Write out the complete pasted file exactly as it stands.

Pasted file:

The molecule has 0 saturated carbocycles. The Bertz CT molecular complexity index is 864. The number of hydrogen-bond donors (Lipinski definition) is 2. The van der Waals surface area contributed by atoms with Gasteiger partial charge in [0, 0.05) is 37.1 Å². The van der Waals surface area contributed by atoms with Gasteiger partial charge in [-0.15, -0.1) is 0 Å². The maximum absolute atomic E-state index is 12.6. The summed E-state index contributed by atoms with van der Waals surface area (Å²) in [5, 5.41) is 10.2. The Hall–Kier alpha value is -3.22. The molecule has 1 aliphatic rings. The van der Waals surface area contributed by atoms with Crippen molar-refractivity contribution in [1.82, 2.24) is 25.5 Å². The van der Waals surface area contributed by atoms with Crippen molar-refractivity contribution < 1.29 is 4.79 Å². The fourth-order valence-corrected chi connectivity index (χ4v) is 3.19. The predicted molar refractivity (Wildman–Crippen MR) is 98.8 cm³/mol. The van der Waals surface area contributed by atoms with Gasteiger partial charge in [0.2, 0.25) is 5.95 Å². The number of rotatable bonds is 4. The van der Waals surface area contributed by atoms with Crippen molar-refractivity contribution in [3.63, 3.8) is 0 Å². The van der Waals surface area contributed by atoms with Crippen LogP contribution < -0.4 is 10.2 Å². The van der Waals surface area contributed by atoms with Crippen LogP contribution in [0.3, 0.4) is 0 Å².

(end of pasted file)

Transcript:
The molecule has 0 saturated carbocycles. The Bertz CT molecular complexity index is 864. The number of hydrogen-bond donors (Lipinski definition) is 2. The van der Waals surface area contributed by atoms with Gasteiger partial charge in [0, 0.05) is 37.1 Å². The van der Waals surface area contributed by atoms with Gasteiger partial charge in [-0.15, -0.1) is 0 Å². The maximum absolute atomic E-state index is 12.6. The summed E-state index contributed by atoms with van der Waals surface area (Å²) in [5, 5.41) is 10.2. The Hall–Kier alpha value is -3.22. The molecule has 1 aliphatic rings. The van der Waals surface area contributed by atoms with Crippen molar-refractivity contribution in [1.82, 2.24) is 25.5 Å². The van der Waals surface area contributed by atoms with Crippen molar-refractivity contribution < 1.29 is 4.79 Å². The fourth-order valence-corrected chi connectivity index (χ4v) is 3.19. The predicted molar refractivity (Wildman–Crippen MR) is 98.8 cm³/mol. The van der Waals surface area contributed by atoms with Gasteiger partial charge in [0.2, 0.25) is 5.95 Å². The number of rotatable bonds is 4. The van der Waals surface area contributed by atoms with Crippen molar-refractivity contribution in [3.63, 3.8) is 0 Å². The van der Waals surface area contributed by atoms with Crippen LogP contribution < -0.4 is 10.2 Å². The van der Waals surface area contributed by atoms with Crippen LogP contribution in [0.3, 0.4) is 0 Å².